The Battalion. (College Station, Tex.) 1893-current, February 08, 1983, Image 11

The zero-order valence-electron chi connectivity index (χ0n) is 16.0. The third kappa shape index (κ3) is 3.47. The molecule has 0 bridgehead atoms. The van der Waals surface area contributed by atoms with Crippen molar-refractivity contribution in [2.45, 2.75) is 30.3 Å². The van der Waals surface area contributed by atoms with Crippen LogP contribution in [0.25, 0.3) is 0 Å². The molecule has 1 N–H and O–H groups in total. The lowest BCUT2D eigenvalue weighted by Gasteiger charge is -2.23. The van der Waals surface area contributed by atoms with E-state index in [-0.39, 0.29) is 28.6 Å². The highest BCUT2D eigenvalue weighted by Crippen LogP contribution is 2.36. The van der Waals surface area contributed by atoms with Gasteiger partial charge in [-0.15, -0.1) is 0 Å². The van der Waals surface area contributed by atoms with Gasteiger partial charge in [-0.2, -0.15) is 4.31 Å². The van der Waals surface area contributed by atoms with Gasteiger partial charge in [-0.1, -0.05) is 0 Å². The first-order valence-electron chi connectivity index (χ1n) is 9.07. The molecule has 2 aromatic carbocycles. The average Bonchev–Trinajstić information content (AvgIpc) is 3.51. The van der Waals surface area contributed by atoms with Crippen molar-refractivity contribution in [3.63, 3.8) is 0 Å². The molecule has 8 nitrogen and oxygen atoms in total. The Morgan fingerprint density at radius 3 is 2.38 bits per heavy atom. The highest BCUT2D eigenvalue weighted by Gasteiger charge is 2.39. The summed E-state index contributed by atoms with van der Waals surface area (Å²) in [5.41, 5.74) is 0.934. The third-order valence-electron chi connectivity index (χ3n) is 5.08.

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Texas A&M The Battalion Sports February 8, 1983/Page 11 i Ion lent tS:A t on on. nem (at? JGI- turn held p.m. ill be 1607 EN- 'due- Kane ice at : wel- V H. ipeak VMS SSO- o de- idder Data ill be schc- tibcrs Bible m. at OF d in a ;onald istory e any ne at -om7 -omS t> per Presence of Houston’s Drexler dictates many ‘court’ decisions hey call him “Clyde the Glide” around the U niversi- tyiof Houston campus. Professional basketball scouts pencil “great NBA material” into their notebooks in reference to his skills. And folks who are just plain old fatjs say he’s the most talented athlete in college basket- Meet Clyde Drexler, the Houston Cougars’ stud of ■dsand the president of their elite “Phi Slammajam- ma" fraternity. iHe’s the kind of guy you look at and decide to call Mr. Dnrvler instead of Clyde. The Cougars’ No. 1 jammin’ S ent doesn’t care if you call him Clyde or Mr. Drexler, It he’s courteous enough to give you all the respect in the world — even if you’re a total stranger, f But when he’s on the basketball court, Mr. Drexler jons a red and white robe and becomes one of several presidingjudges. This court of law doesn’t need jurors, nclvever, since most of the verdicts are cut-and-dried; thai is, they’re decided upon before the opening tip. Ibrexler, Michael Young, Larry Micheaux and Akeem Abdul Olajuwon form a multi-judge panel that rats its defendants with no mercy and no respect. In Saturday’s hearing with the Texas Aggies, the terdict wasn’t handed down until the second half. But then these judges decided to put an end to the Aggies’ Mieback, they did so without warning. IThe Cougars have been doing that to many of their ipponents. The Aggies just happened to be the latest in i long line of defendants who didn’t have a chance gainst a no-mercy group of judges. ■ But back to Mr. Drexler. Most people don’t call him Your Honor,” but sometimes he makes you want to call frank I. christlieb him a gentleman and a scholar. Give him a chance to speak and he’ll give you an earful. “The greatest thing about today was our hussle,” Drexler said with a smile after the Cougars finished off the Aggies, 86-66, in G. Rollie White Coliseum. “Hussle makes the team. Hussle is contagious. When you hussle, you win ballgames.” While nearby teammates laughed it up, Drexler smiled from ear to ear, obviously pleased with himself and his brief moment of literary license. “I think we’ll get better and better as the season progresses,” the Cougars’ smooth-flying forward said. “There’s still work to be done. I hope we can keep going at this pace.” Drexler’s main task against the Aggies included guarding 6-10 forward Claude Riley, Texas A&M’s leading scorer and rebounder. At 6-7, Drexler lost some height to Riley, but he says quickness made up for those inches. “Everywhere he went,” Drexler said, “I went, watch ing the ball, whether he went right or left. I’m quicker than him, so I was able to keep up with him. The Aggies were trying to force it inside, but they couldn’t do it. We just didn’t want them to have their way inside with us.” Drexler, who faked in about four different directions and snaked his way to an impressive layup to make the score 52-40 with 13:43 left in the game, said the shot didn’t come easy. “I had to do a lot of twisting and turning to get free,” he said, “but I’ve made that shot before. That’s the kind of shot you make in practice, but not too often in a game. “We’ve got an awesome team. Whenever we play with this much intensity, we’re hard to beat. The Aggies have a good team, but their inside game just can’t match ours — that’s the key.” Now that the Cougars have a 9-0 record in the South west Conference, Drexler said, it’s time to get the play ers in line for the countdown to the league tournament — and whatever may lie ahead. It’s up to him and his fellow upperclassmen — Micheaux and Young — to perform that task, Drexler said. “We as the ‘senior’ members of the team aren’t going to let everybody get cocky,” Drexler said with a grin. “It’s up to the older members of the team to keep everbody straight.” And with Mr. Clyde Drexler at the helm, it shouldn’t be difficult to keep the wheels moving in the right direction. firginia, Villanova next on schedule No. 1 Tar Heels face tough road [I United Press International |NEW YORK — North Caroli- la may find life at the top of dlege basketball’s ratings to be i bit precarious before next donday rolls around. ■he Tar Heels hung on to the op spot Monday in the weekly Jijited Press International’s loard of Coaches ratings, but oust face two of the toughest :anison their schedule within a pate of four days. ■North Carolina, 20-3, and tinner of 17 consecutive games, (lays host to No. 2 Virginia at Chapel Hill Thursday night and entertains No. 14 Villanova Sun day on national television. North Carolina was far from a unanimous choice for No. 1 in this week’s ratings but held a comfortable lead over Virginia. The Tar Heels received 26 first- place votes and 585 points from the 41 members of the coaches board who participated in this week’s ratings, to outdistance Virginia by 35 points. Virginia, 19-2, received six first-place votes and 550 points to retain the No. 2 spot and un beaten Nevada-Las Vegas, 20-0, got eight first-place votes and 498 points to hold on to the No. 3 spot. Indiana, UCLA, Houston and Missouri each moved up two places from last week. In diana, 17-2, climbed to No. 4 af ter turning back two Big Ten Conference foes last week; UCLA, 16-2, advanced to No. 5 after downing two Pacific-10 Conference rivals; Houston, 18- 2, moved up to No. 6 after beat ing two Southwest Conference opponents and Missouri, 18-3, jumped to No. 8 after defeating a pair of Big Eight Conference foes. The Cougars received one first-place vote. St.John’s, 19-2, split a pair of games during the week and dropped three places to No. 7 and Memphis State, 17-2, fell five places to No. 10 after split ting a pair of games. Arkansas, 18-1, remained in the No. 9 posi tion. Heading the second 10 was Louisville, 18-3, which won two games during the week to adv ance one place. Kentucky, 14-5, Georgetown, 15-5, and Minne sota, 14-4, each advanced three places despite splitting a pair of games during the week. Ken tucky moved from No. 15 to No. 12; Georgetown climbed from No. 16 to No. 13, and Minnesota advanced from No. 18 to No. 15. Illinois State, 17-2, won two of three outings during the week but dropped two places to No. 16, in a tie with Syracuse, 15-4, which returned to the top 20 af ter a one-week absence. staff photo by David Fisher A sure-bet two points Aggie guard Reggie Roberts dunks the ball during his team’s victory over the Texas Longhorns earlier in the season. The Aggies, who lost to Houston 86-66 Saturday in G. Rollie White Coliseum, take on Rice Wednesday in Houston. Game time is 7:30. THE MSC PRESENTS t mm (low ol late I ere acoiiL ssinebij I ■ - Interviews for 1983-84 lurinjpj ct * p»ill be held on 1 ■ tions and addi rceiveaHJ ained at the Secretary’s Island in Room 216 SC. The available positions include Officers 12 and 13. Applica- can % :>• s FooiiS'i S Tallxecutive ‘ dministration Vice President 10 P.» frograms Director of Non-MSC Services arketing and Personnel Director of MSC Services AL leak |(jQe pi 'V and _ ier director d Buttei [Director irector of Finar Develoi ! ic6 President rector of Personnel irector of Leadership 1 rail TDM : of of opment resident or of Development Finance or of Develop! wncv%or of Public R 0 .«uu„o % >t ' ‘ . 4' A*. ; ,1' - *-• * psasKsstf i 1® -ft II , •-v.v' " ‘> ■nnnt Prnnramc ce President of Entertainment Programs ce President of Recreation ;ial i ce President of Ci KING |ce President of Educational Programs :iNN£ f e ing Sutler- if ~ ‘ H ^ Scfwforsftty 'Tkyeotit February 25 7 p.m. Rudder Auditorium Tickets on sale now at MSC Box Office TONIGHT Edna De Los Santos “Career Development and Goal Setting” 510 Rudder NSC CANAC 6:30 p.m. MSC Great Issues and Black Awareness present SOCIAL PROBLEMS: SOCIAL OR ANTISOCIAL? An Enlightening Presentation on Civil Rights By DICK GREGORY HUMAN RIGHTS ACTIVIST ACTOR AUTHOR ADMISSION: $.50 STUDENTS $1.00 NONSTUDENTS SOCIAL CRITIC COMEDIAN RECORDING ARTIST * • C-GREAT ISSUES: WEDNESDAY FEB. 9 RUDDER THEATER 8:00 PM